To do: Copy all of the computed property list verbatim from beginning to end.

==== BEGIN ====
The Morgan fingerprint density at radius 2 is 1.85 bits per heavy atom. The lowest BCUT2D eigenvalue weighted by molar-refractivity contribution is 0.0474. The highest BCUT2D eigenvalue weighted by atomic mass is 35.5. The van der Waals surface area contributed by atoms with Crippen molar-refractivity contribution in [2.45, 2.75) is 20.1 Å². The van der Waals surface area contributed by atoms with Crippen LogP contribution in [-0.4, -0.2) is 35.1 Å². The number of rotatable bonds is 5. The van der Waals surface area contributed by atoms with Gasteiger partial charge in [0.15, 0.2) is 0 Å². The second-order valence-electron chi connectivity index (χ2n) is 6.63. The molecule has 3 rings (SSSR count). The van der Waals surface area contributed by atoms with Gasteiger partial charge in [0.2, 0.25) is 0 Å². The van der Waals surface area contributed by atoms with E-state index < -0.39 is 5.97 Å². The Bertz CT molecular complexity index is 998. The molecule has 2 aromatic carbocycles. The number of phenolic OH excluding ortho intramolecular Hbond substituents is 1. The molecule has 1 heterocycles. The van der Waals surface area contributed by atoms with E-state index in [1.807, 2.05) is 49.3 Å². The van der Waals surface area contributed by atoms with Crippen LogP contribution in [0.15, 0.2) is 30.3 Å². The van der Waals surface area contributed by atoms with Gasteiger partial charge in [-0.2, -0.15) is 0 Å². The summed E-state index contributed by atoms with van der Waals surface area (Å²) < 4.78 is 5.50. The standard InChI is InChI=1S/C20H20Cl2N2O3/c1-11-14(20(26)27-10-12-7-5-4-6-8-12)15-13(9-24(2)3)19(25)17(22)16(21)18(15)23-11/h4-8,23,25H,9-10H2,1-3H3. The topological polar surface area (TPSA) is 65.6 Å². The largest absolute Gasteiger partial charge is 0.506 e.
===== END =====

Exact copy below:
The Morgan fingerprint density at radius 2 is 1.85 bits per heavy atom. The lowest BCUT2D eigenvalue weighted by molar-refractivity contribution is 0.0474. The highest BCUT2D eigenvalue weighted by atomic mass is 35.5. The van der Waals surface area contributed by atoms with Crippen molar-refractivity contribution in [2.45, 2.75) is 20.1 Å². The van der Waals surface area contributed by atoms with Crippen LogP contribution in [-0.4, -0.2) is 35.1 Å². The number of rotatable bonds is 5. The van der Waals surface area contributed by atoms with Gasteiger partial charge in [0.15, 0.2) is 0 Å². The second-order valence-electron chi connectivity index (χ2n) is 6.63. The molecule has 3 rings (SSSR count). The van der Waals surface area contributed by atoms with Gasteiger partial charge in [0.2, 0.25) is 0 Å². The van der Waals surface area contributed by atoms with E-state index < -0.39 is 5.97 Å². The Bertz CT molecular complexity index is 998. The molecule has 2 aromatic carbocycles. The number of phenolic OH excluding ortho intramolecular Hbond substituents is 1. The molecule has 1 heterocycles. The van der Waals surface area contributed by atoms with E-state index in [1.807, 2.05) is 49.3 Å². The van der Waals surface area contributed by atoms with Crippen LogP contribution in [0.15, 0.2) is 30.3 Å². The van der Waals surface area contributed by atoms with Gasteiger partial charge in [-0.2, -0.15) is 0 Å². The summed E-state index contributed by atoms with van der Waals surface area (Å²) < 4.78 is 5.50. The standard InChI is InChI=1S/C20H20Cl2N2O3/c1-11-14(20(26)27-10-12-7-5-4-6-8-12)15-13(9-24(2)3)19(25)17(22)16(21)18(15)23-11/h4-8,23,25H,9-10H2,1-3H3. The topological polar surface area (TPSA) is 65.6 Å². The largest absolute Gasteiger partial charge is 0.506 e.